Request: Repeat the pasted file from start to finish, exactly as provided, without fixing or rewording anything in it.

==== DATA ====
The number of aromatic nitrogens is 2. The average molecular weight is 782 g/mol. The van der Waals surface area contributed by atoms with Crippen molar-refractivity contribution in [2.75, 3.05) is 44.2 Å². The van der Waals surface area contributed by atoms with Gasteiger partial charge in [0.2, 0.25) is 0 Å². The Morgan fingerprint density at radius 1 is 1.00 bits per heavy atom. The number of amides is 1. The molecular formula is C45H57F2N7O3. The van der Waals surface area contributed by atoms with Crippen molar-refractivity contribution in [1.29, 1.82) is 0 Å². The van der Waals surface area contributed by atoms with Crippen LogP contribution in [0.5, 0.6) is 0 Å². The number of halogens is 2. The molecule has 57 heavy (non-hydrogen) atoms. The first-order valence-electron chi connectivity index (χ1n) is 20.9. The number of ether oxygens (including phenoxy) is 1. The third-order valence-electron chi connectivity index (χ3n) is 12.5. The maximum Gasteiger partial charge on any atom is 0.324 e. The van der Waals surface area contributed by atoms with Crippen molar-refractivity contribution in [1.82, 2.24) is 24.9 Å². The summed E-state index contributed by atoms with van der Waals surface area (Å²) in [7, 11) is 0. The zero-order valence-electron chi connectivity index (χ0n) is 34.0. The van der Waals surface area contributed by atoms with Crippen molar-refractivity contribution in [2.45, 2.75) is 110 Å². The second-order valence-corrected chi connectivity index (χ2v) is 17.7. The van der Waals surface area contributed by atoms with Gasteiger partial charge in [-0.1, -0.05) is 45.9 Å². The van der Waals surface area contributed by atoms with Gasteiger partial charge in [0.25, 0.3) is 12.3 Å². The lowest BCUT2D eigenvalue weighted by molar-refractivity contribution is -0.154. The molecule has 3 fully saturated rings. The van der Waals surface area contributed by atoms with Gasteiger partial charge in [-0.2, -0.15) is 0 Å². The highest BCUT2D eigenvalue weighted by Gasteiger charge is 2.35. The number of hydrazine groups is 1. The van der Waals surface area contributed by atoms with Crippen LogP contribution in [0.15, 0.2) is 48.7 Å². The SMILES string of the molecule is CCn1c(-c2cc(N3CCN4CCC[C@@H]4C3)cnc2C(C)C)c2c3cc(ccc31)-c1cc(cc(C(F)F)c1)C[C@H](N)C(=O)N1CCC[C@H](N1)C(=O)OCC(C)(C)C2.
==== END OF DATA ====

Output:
The number of aromatic nitrogens is 2. The average molecular weight is 782 g/mol. The van der Waals surface area contributed by atoms with Crippen molar-refractivity contribution in [2.75, 3.05) is 44.2 Å². The van der Waals surface area contributed by atoms with Gasteiger partial charge in [0.2, 0.25) is 0 Å². The Morgan fingerprint density at radius 1 is 1.00 bits per heavy atom. The number of amides is 1. The molecular formula is C45H57F2N7O3. The van der Waals surface area contributed by atoms with Crippen molar-refractivity contribution in [1.29, 1.82) is 0 Å². The van der Waals surface area contributed by atoms with Crippen LogP contribution in [0.5, 0.6) is 0 Å². The number of halogens is 2. The molecule has 57 heavy (non-hydrogen) atoms. The first-order valence-electron chi connectivity index (χ1n) is 20.9. The number of ether oxygens (including phenoxy) is 1. The third-order valence-electron chi connectivity index (χ3n) is 12.5. The maximum Gasteiger partial charge on any atom is 0.324 e. The van der Waals surface area contributed by atoms with Crippen molar-refractivity contribution in [1.82, 2.24) is 24.9 Å². The summed E-state index contributed by atoms with van der Waals surface area (Å²) in [7, 11) is 0. The zero-order valence-electron chi connectivity index (χ0n) is 34.0. The van der Waals surface area contributed by atoms with Crippen molar-refractivity contribution in [2.45, 2.75) is 110 Å². The second-order valence-corrected chi connectivity index (χ2v) is 17.7. The van der Waals surface area contributed by atoms with Gasteiger partial charge in [-0.1, -0.05) is 45.9 Å². The van der Waals surface area contributed by atoms with Gasteiger partial charge in [0.25, 0.3) is 12.3 Å². The lowest BCUT2D eigenvalue weighted by molar-refractivity contribution is -0.154. The molecule has 3 fully saturated rings. The van der Waals surface area contributed by atoms with Gasteiger partial charge in [-0.2, -0.15) is 0 Å². The highest BCUT2D eigenvalue weighted by Gasteiger charge is 2.35. The number of hydrazine groups is 1. The van der Waals surface area contributed by atoms with Crippen LogP contribution in [0.15, 0.2) is 48.7 Å². The SMILES string of the molecule is CCn1c(-c2cc(N3CCN4CCC[C@@H]4C3)cnc2C(C)C)c2c3cc(ccc31)-c1cc(cc(C(F)F)c1)C[C@H](N)C(=O)N1CCC[C@H](N1)C(=O)OCC(C)(C)C2.